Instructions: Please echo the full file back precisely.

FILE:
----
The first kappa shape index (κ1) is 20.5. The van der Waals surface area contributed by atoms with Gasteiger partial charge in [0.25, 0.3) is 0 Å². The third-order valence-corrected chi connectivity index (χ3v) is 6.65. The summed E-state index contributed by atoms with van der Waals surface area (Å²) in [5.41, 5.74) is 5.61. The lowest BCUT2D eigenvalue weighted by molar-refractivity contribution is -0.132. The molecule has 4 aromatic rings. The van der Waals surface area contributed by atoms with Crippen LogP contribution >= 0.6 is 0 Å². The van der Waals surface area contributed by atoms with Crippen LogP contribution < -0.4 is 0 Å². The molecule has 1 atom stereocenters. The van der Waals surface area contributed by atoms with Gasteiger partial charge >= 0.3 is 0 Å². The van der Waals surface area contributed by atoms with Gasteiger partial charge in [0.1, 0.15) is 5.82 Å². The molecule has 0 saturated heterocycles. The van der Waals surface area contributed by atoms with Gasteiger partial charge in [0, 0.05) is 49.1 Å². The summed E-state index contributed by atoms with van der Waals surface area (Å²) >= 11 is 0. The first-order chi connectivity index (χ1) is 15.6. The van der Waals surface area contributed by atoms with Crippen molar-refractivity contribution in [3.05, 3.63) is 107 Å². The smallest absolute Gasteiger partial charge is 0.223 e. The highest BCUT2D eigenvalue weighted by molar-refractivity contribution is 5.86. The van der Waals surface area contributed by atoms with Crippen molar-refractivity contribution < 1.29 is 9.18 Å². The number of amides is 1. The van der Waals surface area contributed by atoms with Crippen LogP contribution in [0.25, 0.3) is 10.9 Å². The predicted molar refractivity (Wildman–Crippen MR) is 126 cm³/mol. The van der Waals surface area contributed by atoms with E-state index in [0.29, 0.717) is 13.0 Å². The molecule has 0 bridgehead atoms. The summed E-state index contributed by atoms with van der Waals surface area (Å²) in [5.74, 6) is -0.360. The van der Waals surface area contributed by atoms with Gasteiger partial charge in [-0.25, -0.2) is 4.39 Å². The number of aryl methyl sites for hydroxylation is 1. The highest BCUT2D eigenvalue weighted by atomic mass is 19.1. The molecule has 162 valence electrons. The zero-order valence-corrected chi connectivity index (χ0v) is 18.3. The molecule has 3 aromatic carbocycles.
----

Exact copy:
The first kappa shape index (κ1) is 20.5. The van der Waals surface area contributed by atoms with Gasteiger partial charge in [0.25, 0.3) is 0 Å². The third-order valence-corrected chi connectivity index (χ3v) is 6.65. The summed E-state index contributed by atoms with van der Waals surface area (Å²) in [5.41, 5.74) is 5.61. The lowest BCUT2D eigenvalue weighted by molar-refractivity contribution is -0.132. The molecule has 4 aromatic rings. The van der Waals surface area contributed by atoms with Crippen LogP contribution >= 0.6 is 0 Å². The van der Waals surface area contributed by atoms with Crippen LogP contribution < -0.4 is 0 Å². The molecule has 1 atom stereocenters. The van der Waals surface area contributed by atoms with Gasteiger partial charge >= 0.3 is 0 Å². The van der Waals surface area contributed by atoms with Gasteiger partial charge in [0.1, 0.15) is 5.82 Å². The molecule has 0 saturated heterocycles. The van der Waals surface area contributed by atoms with Gasteiger partial charge in [0, 0.05) is 49.1 Å². The summed E-state index contributed by atoms with van der Waals surface area (Å²) >= 11 is 0. The first-order chi connectivity index (χ1) is 15.6. The van der Waals surface area contributed by atoms with Crippen molar-refractivity contribution in [3.05, 3.63) is 107 Å². The smallest absolute Gasteiger partial charge is 0.223 e. The highest BCUT2D eigenvalue weighted by molar-refractivity contribution is 5.86. The van der Waals surface area contributed by atoms with Crippen molar-refractivity contribution < 1.29 is 9.18 Å². The number of amides is 1. The van der Waals surface area contributed by atoms with Crippen LogP contribution in [0.25, 0.3) is 10.9 Å². The predicted molar refractivity (Wildman–Crippen MR) is 126 cm³/mol. The van der Waals surface area contributed by atoms with E-state index in [0.29, 0.717) is 13.0 Å². The molecule has 0 bridgehead atoms. The summed E-state index contributed by atoms with van der Waals surface area (Å²) in [5.74, 6) is -0.360. The van der Waals surface area contributed by atoms with Gasteiger partial charge in [-0.25, -0.2) is 4.39 Å². The number of aryl methyl sites for hydroxylation is 1. The highest BCUT2D eigenvalue weighted by atomic mass is 19.1. The molecule has 162 valence electrons. The zero-order valence-corrected chi connectivity index (χ0v) is 18.3. The molecule has 3 aromatic carbocycles.